Nelson, T., Hsieh, T. S. and Brutlag, D. (1979). Extracts of Drosophila embryos mediate chromatin assembly in vitro. Proc Natl Acad Sci U S A, 76(11), 5510-4.
Department of Biochemistry, Beckman Center, Stanford University School of Medicine, Stanford, CA 94305-5307.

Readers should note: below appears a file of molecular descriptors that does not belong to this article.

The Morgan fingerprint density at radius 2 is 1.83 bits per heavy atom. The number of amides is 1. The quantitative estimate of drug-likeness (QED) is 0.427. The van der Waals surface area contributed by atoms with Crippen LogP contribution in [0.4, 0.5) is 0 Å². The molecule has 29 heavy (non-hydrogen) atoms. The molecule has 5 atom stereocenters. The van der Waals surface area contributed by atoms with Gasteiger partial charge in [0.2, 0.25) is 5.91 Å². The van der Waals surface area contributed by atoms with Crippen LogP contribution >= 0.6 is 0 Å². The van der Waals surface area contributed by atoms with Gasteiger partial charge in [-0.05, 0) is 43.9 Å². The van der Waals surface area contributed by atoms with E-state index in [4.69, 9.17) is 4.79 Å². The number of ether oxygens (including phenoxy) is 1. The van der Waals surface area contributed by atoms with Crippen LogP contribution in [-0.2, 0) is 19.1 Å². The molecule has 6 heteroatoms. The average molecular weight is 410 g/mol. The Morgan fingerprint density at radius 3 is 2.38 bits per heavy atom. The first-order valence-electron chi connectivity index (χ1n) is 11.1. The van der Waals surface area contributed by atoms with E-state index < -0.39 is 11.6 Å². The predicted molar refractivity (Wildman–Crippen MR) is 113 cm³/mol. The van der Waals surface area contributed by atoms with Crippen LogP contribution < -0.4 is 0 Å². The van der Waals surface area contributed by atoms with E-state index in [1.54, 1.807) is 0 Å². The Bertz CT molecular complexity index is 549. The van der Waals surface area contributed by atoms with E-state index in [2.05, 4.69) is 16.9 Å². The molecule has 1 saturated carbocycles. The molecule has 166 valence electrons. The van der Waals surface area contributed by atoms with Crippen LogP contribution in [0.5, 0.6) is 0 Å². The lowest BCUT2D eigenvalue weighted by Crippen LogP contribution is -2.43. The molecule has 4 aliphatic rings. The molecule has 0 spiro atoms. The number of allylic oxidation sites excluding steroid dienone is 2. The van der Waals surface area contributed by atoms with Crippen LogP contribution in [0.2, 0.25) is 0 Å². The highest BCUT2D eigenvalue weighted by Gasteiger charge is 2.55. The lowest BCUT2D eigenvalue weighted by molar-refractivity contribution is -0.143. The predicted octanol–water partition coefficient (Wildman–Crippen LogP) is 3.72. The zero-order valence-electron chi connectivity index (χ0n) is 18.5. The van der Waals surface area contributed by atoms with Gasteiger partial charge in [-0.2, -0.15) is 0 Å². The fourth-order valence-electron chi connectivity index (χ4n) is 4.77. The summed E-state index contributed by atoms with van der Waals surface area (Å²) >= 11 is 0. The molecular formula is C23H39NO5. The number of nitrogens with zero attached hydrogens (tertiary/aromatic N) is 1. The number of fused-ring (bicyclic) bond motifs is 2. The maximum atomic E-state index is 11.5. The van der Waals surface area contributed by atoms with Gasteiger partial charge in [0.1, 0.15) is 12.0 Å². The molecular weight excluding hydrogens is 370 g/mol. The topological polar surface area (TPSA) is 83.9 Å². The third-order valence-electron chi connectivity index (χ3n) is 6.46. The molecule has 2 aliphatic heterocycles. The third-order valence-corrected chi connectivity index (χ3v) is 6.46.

Extracts of Drosophila embryos can mediate the assembly of a chromatinlike structure from histones and DNA under physiological conditions. The histone-DNA complex formed in vitro contains micrococcal nuclease-sensitive sites spaced at 200-base pair intervals. More extensive digestion of the complex by micrococcal nuclease generates 11S particles which cosediment with nucleosome core particles isolated from native chromatin. These particles contain 140-base pair DNA fragments which upon further cleavage with micrococcal nuclease give rise to a pattern of discretely sized DNA fragments characteristic of nucleosome core particles. We have assayed the chromatin assembly process both qualitatively by measuring the induction of supertwists into a relaxed circular DNA (a process requiring a nicking-closing enzyme) and quantitatively by measuring the formation of micrococcal nuclease-resistant DNA fragments from radioactively labeled linear DNA. The amount of chromatin formed depends primarily on the amount of histones, whereas the rate of assembly depends on the amount of extract protein added. The factors in the extract that mediate chromatin assembly appear to interact first with the DNA because preincubation of the DNA with the extract markedly increases the extent of assembly.
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